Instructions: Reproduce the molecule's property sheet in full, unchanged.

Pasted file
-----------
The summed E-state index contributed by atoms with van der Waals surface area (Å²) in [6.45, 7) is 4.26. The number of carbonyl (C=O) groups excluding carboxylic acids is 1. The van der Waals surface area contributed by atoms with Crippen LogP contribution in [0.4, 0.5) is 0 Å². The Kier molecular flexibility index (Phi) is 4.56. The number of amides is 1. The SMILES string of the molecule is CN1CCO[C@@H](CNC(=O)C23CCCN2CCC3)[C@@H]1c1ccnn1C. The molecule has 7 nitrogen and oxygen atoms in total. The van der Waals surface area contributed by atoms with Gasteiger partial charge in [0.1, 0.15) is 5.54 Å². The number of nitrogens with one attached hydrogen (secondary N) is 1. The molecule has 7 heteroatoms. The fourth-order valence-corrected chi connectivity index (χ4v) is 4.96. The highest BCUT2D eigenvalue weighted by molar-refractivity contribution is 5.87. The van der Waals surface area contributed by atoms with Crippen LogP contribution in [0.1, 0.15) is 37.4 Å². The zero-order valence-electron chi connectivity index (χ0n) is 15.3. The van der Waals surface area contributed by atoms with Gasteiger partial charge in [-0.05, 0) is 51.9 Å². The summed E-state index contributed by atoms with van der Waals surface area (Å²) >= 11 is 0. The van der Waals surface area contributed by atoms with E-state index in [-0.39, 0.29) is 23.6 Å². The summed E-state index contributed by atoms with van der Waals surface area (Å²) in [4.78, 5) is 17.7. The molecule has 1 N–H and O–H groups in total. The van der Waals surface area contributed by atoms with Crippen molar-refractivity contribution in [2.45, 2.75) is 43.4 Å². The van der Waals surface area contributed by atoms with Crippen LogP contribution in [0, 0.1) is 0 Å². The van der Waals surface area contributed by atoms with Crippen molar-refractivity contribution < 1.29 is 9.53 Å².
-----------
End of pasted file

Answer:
The summed E-state index contributed by atoms with van der Waals surface area (Å²) in [6.45, 7) is 4.26. The number of carbonyl (C=O) groups excluding carboxylic acids is 1. The van der Waals surface area contributed by atoms with Crippen LogP contribution in [0.4, 0.5) is 0 Å². The Kier molecular flexibility index (Phi) is 4.56. The number of amides is 1. The SMILES string of the molecule is CN1CCO[C@@H](CNC(=O)C23CCCN2CCC3)[C@@H]1c1ccnn1C. The molecule has 7 nitrogen and oxygen atoms in total. The van der Waals surface area contributed by atoms with Gasteiger partial charge in [0.1, 0.15) is 5.54 Å². The number of nitrogens with one attached hydrogen (secondary N) is 1. The molecule has 7 heteroatoms. The fourth-order valence-corrected chi connectivity index (χ4v) is 4.96. The highest BCUT2D eigenvalue weighted by molar-refractivity contribution is 5.87. The van der Waals surface area contributed by atoms with Crippen LogP contribution in [0.1, 0.15) is 37.4 Å². The zero-order valence-electron chi connectivity index (χ0n) is 15.3. The van der Waals surface area contributed by atoms with Gasteiger partial charge in [-0.05, 0) is 51.9 Å². The summed E-state index contributed by atoms with van der Waals surface area (Å²) >= 11 is 0. The van der Waals surface area contributed by atoms with E-state index in [-0.39, 0.29) is 23.6 Å². The summed E-state index contributed by atoms with van der Waals surface area (Å²) in [4.78, 5) is 17.7. The molecule has 1 N–H and O–H groups in total. The van der Waals surface area contributed by atoms with Crippen molar-refractivity contribution in [2.45, 2.75) is 43.4 Å². The van der Waals surface area contributed by atoms with Crippen LogP contribution in [0, 0.1) is 0 Å². The van der Waals surface area contributed by atoms with Crippen molar-refractivity contribution < 1.29 is 9.53 Å².